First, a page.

Massachusetts Authorities Asks to Stop Using Electric Shock Therapy on Patients!

Massachusetts faces criticism for its stance against sh0ck therapy. According to state officials, it is their responsibility to end the ongoing practice of administering electric sh0cks to individuals with developmental disabilities.

In a surprising turn of events, the Supreme Judicial Court of Massachusetts provided a sympathetic hearing on Wednesday to the sole mental institution in the world that employs electric sh0cks to discipline developmentally disabled patients. The United Nations has denounced this practice, as t0rture Courthouse News Service reported.

According to Justice Scott Kafker, many patients who received treatment from the practice the state is seeking to close were previously treated with other ineffective methods. Kafker made this statement while summarizing the defense’s argument to Assistant Attorney General Timothy Casey.

“Some of these patients testified” in favor of the sh0ck treatment, Kafker noted. “This place is alone, you’re right, but it also has a track record … that has been successful. What do we do with that? Some of these patients came from the best places in the country” after not being able to be helped anywhere else.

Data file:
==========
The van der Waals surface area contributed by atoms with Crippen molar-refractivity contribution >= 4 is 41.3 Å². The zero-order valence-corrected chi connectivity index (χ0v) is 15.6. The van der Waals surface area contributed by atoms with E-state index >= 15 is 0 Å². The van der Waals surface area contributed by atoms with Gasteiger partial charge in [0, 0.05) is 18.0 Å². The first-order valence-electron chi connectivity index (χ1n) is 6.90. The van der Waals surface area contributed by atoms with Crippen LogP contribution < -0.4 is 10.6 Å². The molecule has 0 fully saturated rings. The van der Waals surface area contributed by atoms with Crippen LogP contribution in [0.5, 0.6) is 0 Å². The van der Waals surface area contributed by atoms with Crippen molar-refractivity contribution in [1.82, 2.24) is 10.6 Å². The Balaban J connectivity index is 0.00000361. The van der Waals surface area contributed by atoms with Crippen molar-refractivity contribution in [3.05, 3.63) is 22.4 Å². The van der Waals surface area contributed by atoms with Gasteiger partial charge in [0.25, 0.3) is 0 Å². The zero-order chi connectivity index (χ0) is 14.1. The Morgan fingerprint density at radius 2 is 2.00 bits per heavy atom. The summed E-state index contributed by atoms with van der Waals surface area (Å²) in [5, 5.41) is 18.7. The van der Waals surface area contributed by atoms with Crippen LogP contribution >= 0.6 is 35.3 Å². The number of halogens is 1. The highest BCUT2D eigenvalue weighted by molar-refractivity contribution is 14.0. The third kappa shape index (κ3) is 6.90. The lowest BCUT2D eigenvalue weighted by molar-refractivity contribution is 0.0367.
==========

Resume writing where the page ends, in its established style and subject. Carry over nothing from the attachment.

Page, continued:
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The Judge Rotenberg Center in Canton, Massachusetts, which was established in 1971, has utilized electrosh0ck “aversive therapy” for decades. The sh0cks are intended to deter severely destructive behavior, but the state claims that they are sometimes administered for minor offenses such as spilling drinks or incontinence.

The sh0ck therapy was authorized by a 1987 consent decree, which the state now seeks to overturn on the grounds that the standard of care has changed and that state regulators banned the practice in 2011 on a statewide basis.

The institute and its founder, Matthew Israel, have a tumultuous past. In the early 1980s, Israel was barred from entering one of his California facilities after a state investigation revealed that residents were beat*n, humili@ted, and not provided with adequate sustenance or care.

Opposition to Shock Therapy Stumbles in Massachusetts
Opposition to Sh0ck Therapy Stumbles in Massachusetts